What is certain is that the traffic was not all one-way. Many European sailors became pirates or worked for the rulers in Tunis or Algeria. Few now remember the Dutch pirate Simon de Danser or the English pirate Captain John Ward, but these were men who rose to great status and wealth attacking Europe’s shipping. There were many others: between the 16th and 17th centuries, there were at least 15,000 “renegade” Europeans working in Barbary, many as captains. Some were former slaves who had converted to Islam, others were looking for opportunity and wealth.

There were two crucial differences with the later Atlantic slave trade: here, the defining factor was not race and no one was doomed to slavery simply by the circumstances of their birth. The other was that there was a way back.

Many slaves were released after several years, or if their families could raise ransoms. The English diarist Samuel Pepys recorded in 1661 that he had met two -Englishmen who had previously been slaves in Algiers who “did make me full acquainted with their condition there. As, how they eat nothing but bread and water ... how they are beat upon the soles of the feet and bellies at the Liberty of their Padron.” Across Spain and Italy, Catholic orders would collect money to free the slaves: churches across the south of Europe had collection boxes designated for that purpose.
The roads out of Sale are thronged with cars and on the way back to Rabat there is a poster of the King and someone has mischievously written “pirates” underneath it, either as a piece of decoration or social commentary. In a way, the two are linked: without the pirates, there may not have been a king. The Republic of Bou Regreg, formed out of the twin cities of Rabat and Sale, lasted for around 40 years and was finally ended by the rise of the Alawite dynasty in the middle of the 17th century, which tired of the provocation of the pirates and pushed to unite the country. That dynasty has survived, through all the upheavals of the region and the world, unbroken to this very day: the current king of Morocco is a direct descendant of the first Alawite Sultan Moulay al Rashid.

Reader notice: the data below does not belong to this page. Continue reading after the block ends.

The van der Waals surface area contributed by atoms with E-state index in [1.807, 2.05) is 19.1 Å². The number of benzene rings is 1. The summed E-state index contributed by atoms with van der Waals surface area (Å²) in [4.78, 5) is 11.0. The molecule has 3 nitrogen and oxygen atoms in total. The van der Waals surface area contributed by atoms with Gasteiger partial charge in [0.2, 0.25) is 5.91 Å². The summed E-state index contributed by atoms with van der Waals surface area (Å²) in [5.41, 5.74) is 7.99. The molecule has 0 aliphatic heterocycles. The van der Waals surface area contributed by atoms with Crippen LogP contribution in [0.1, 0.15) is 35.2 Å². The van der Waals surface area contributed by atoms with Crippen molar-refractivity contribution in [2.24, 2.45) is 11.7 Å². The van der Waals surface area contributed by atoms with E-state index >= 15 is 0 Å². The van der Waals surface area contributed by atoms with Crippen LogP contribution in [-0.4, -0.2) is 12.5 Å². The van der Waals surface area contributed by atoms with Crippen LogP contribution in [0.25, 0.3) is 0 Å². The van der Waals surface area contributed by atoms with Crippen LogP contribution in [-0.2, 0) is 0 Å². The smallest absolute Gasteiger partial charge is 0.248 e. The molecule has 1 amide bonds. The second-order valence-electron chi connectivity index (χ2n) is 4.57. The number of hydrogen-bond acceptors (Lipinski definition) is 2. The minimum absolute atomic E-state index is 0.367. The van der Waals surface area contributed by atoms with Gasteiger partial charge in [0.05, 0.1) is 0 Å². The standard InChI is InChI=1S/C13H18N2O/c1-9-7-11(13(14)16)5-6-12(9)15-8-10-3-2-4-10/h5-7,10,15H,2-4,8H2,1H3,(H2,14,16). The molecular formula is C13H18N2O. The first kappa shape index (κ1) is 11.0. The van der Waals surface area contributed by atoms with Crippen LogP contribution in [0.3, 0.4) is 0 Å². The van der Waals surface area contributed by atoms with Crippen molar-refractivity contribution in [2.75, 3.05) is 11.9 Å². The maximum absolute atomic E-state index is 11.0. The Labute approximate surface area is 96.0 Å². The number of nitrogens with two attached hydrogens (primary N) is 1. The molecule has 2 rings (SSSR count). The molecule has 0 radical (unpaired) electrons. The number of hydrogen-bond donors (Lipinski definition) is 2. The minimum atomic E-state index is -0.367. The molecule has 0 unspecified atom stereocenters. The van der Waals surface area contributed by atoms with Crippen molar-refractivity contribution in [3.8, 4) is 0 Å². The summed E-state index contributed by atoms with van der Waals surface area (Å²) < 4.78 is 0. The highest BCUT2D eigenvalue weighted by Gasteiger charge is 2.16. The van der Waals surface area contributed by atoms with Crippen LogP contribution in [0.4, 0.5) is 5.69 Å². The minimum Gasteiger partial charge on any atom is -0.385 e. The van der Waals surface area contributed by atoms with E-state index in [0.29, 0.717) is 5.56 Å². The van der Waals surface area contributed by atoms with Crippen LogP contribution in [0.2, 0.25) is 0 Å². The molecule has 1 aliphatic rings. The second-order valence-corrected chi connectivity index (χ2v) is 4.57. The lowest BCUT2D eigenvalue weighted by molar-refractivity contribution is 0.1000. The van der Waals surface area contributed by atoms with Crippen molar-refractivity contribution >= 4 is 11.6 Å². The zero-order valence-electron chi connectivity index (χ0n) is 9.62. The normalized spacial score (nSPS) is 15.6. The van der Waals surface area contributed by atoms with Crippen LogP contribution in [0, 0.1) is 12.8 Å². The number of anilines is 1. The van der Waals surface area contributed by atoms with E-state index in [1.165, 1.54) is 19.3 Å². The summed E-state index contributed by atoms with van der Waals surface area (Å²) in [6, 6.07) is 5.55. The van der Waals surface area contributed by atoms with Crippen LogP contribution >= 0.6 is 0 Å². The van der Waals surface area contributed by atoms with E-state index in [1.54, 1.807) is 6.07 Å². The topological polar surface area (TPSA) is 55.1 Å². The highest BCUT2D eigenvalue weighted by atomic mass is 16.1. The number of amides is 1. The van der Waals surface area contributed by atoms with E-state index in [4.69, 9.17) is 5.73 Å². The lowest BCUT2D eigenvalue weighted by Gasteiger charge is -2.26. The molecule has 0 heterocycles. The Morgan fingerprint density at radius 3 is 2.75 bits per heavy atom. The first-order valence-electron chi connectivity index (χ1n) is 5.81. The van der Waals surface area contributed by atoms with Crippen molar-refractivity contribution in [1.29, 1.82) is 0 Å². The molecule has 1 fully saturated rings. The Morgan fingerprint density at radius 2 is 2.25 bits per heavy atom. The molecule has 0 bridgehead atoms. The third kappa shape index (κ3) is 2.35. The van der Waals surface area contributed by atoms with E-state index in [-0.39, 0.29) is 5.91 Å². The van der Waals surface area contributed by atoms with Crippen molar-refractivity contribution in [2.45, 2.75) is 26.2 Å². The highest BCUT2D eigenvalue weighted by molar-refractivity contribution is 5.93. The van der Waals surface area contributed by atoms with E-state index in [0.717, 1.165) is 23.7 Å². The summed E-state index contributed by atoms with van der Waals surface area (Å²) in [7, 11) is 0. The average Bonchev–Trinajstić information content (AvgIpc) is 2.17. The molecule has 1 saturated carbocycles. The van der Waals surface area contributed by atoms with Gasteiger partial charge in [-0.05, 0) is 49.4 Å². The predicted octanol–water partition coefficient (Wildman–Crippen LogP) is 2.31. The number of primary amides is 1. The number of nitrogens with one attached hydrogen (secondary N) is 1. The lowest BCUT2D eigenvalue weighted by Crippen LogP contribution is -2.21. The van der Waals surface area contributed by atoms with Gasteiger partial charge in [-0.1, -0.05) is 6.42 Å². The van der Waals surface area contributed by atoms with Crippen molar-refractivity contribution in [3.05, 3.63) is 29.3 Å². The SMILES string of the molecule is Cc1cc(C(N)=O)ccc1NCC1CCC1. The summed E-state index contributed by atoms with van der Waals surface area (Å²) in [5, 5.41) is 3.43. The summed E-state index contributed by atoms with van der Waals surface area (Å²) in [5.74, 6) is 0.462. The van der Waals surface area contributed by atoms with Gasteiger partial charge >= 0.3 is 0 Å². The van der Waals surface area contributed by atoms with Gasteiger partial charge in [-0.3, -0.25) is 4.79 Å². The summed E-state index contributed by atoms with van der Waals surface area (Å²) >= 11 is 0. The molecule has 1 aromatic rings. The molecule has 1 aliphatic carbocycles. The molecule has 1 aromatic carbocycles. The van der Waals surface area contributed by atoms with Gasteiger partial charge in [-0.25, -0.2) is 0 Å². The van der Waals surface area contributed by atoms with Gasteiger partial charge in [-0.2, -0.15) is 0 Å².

Heading back to the medina, I get into a taxi and find there is already someone inside, a dark, striking teenage girl half-covered by a black headscarf. She is wrapped in her own thoughts in the very corner of the car and we ignore each other until she breaks the silence and asks me a question in English. She turns out to be from Mauritania, a young teenager without family studying in the Moroccan capital. No doubt there is steel behind the shyness, but for a while as we talk I can’t see it, so protective am I of this small woman in a city far from home.

In the gathering darkness of the medina we walk straight down Mohammed V avenue, amid the lighted lamps of sellers offering cooked meats and sandwiches, as she tells me of the poverty of her country and the loneliness of Rabat.

Together, we dip under a narrow archway at the very end of the medina and find ourselves in a vast cemetery, two strangers in a country that isn’t ours. From here to the lighthouse there is nothing but white tombstones, the endless dead turned to face the sea. How many were foreigners, I wonder, brought from villages across Europe to live and work in a foreign land? How many longed to be buried in the land of their birth? She leaves for home and I stand there under the stars thinking of what forces still bring outsiders to this land. The days when the corsairs sailed up the Bou Regreg have long gone, but the endless waters of the Atlantic still bring new people to this calm and quiet city, to a land that isn’t theirs.